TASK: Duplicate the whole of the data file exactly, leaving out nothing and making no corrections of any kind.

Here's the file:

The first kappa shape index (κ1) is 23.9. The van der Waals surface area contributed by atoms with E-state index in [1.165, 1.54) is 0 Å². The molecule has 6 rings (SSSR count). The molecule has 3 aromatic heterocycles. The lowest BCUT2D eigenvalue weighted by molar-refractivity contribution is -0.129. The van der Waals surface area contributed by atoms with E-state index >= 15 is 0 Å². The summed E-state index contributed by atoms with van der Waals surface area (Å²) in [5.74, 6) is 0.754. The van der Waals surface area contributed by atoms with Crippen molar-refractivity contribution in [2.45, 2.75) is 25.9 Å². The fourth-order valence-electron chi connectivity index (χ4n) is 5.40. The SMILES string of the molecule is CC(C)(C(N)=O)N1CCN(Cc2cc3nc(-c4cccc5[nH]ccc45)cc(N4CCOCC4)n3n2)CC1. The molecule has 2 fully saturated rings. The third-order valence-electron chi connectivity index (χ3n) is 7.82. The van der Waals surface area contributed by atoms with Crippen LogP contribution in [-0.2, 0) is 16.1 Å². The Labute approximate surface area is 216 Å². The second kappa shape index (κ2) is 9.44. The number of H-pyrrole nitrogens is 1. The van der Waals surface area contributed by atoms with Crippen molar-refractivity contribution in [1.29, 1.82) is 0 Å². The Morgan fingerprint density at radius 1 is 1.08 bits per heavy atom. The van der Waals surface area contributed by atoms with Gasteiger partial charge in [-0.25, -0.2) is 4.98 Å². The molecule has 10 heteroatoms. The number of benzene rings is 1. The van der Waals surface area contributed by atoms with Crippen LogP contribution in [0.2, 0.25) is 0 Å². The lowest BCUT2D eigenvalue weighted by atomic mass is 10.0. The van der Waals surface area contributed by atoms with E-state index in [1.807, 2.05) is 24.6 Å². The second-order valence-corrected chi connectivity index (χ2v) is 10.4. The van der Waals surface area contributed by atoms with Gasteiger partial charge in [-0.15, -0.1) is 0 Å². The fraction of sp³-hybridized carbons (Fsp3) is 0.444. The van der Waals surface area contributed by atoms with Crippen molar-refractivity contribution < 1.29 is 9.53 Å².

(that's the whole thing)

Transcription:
The first kappa shape index (κ1) is 23.9. The van der Waals surface area contributed by atoms with E-state index in [1.165, 1.54) is 0 Å². The molecule has 6 rings (SSSR count). The molecule has 3 aromatic heterocycles. The lowest BCUT2D eigenvalue weighted by molar-refractivity contribution is -0.129. The van der Waals surface area contributed by atoms with E-state index >= 15 is 0 Å². The summed E-state index contributed by atoms with van der Waals surface area (Å²) in [5.74, 6) is 0.754. The van der Waals surface area contributed by atoms with Crippen molar-refractivity contribution in [2.45, 2.75) is 25.9 Å². The fourth-order valence-electron chi connectivity index (χ4n) is 5.40. The SMILES string of the molecule is CC(C)(C(N)=O)N1CCN(Cc2cc3nc(-c4cccc5[nH]ccc45)cc(N4CCOCC4)n3n2)CC1. The molecule has 2 fully saturated rings. The third-order valence-electron chi connectivity index (χ3n) is 7.82. The van der Waals surface area contributed by atoms with Crippen LogP contribution in [-0.2, 0) is 16.1 Å². The Labute approximate surface area is 216 Å². The second kappa shape index (κ2) is 9.44. The number of H-pyrrole nitrogens is 1. The van der Waals surface area contributed by atoms with Crippen molar-refractivity contribution in [1.29, 1.82) is 0 Å². The Morgan fingerprint density at radius 1 is 1.08 bits per heavy atom. The van der Waals surface area contributed by atoms with Gasteiger partial charge in [-0.25, -0.2) is 4.98 Å². The molecule has 10 heteroatoms. The number of benzene rings is 1. The van der Waals surface area contributed by atoms with Crippen LogP contribution in [0.2, 0.25) is 0 Å². The lowest BCUT2D eigenvalue weighted by atomic mass is 10.0. The van der Waals surface area contributed by atoms with E-state index in [1.807, 2.05) is 24.6 Å². The second-order valence-corrected chi connectivity index (χ2v) is 10.4. The van der Waals surface area contributed by atoms with Gasteiger partial charge in [-0.15, -0.1) is 0 Å². The fraction of sp³-hybridized carbons (Fsp3) is 0.444. The van der Waals surface area contributed by atoms with Crippen molar-refractivity contribution < 1.29 is 9.53 Å².